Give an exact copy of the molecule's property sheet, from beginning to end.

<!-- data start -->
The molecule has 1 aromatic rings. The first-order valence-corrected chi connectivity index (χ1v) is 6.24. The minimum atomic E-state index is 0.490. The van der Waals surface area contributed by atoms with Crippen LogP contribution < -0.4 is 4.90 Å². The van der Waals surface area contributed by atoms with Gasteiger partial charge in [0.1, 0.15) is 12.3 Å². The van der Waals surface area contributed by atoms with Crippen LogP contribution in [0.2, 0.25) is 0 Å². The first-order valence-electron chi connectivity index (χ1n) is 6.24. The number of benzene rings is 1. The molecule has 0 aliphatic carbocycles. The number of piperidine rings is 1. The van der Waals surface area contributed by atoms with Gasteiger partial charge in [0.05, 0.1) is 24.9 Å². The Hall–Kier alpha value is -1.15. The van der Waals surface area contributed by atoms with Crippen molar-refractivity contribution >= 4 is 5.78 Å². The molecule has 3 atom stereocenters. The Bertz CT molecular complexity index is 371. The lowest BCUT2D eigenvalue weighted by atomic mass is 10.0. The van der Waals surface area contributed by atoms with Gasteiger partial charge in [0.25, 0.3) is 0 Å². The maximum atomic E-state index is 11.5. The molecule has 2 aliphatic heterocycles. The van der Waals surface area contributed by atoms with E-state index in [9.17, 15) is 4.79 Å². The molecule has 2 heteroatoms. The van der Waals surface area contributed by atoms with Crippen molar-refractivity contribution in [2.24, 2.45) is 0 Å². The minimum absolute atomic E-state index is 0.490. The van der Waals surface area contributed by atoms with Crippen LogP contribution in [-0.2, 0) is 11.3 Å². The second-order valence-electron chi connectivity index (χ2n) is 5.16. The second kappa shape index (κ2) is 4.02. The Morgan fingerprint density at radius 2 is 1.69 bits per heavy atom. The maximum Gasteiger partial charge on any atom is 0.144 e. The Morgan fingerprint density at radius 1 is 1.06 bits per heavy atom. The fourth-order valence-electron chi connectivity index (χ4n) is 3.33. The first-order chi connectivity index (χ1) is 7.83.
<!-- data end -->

The molecule has 1 aromatic rings. The first-order valence-corrected chi connectivity index (χ1v) is 6.24. The minimum atomic E-state index is 0.490. The van der Waals surface area contributed by atoms with Crippen LogP contribution < -0.4 is 4.90 Å². The van der Waals surface area contributed by atoms with Gasteiger partial charge in [0.1, 0.15) is 12.3 Å². The van der Waals surface area contributed by atoms with Crippen LogP contribution in [0.2, 0.25) is 0 Å². The first-order valence-electron chi connectivity index (χ1n) is 6.24. The number of benzene rings is 1. The molecule has 0 aliphatic carbocycles. The number of piperidine rings is 1. The van der Waals surface area contributed by atoms with Gasteiger partial charge in [0.05, 0.1) is 24.9 Å². The Hall–Kier alpha value is -1.15. The van der Waals surface area contributed by atoms with Crippen molar-refractivity contribution >= 4 is 5.78 Å². The molecule has 3 atom stereocenters. The Bertz CT molecular complexity index is 371. The lowest BCUT2D eigenvalue weighted by atomic mass is 10.0. The van der Waals surface area contributed by atoms with Gasteiger partial charge in [0.25, 0.3) is 0 Å². The maximum atomic E-state index is 11.5. The molecule has 2 aliphatic heterocycles. The van der Waals surface area contributed by atoms with E-state index in [9.17, 15) is 4.79 Å². The molecule has 2 heteroatoms. The van der Waals surface area contributed by atoms with Crippen molar-refractivity contribution in [2.24, 2.45) is 0 Å². The minimum absolute atomic E-state index is 0.490. The van der Waals surface area contributed by atoms with Crippen LogP contribution in [-0.2, 0) is 11.3 Å². The second-order valence-electron chi connectivity index (χ2n) is 5.16. The second kappa shape index (κ2) is 4.02. The Morgan fingerprint density at radius 2 is 1.69 bits per heavy atom. The maximum Gasteiger partial charge on any atom is 0.144 e. The Morgan fingerprint density at radius 1 is 1.06 bits per heavy atom. The fourth-order valence-electron chi connectivity index (χ4n) is 3.33. The first-order chi connectivity index (χ1) is 7.83.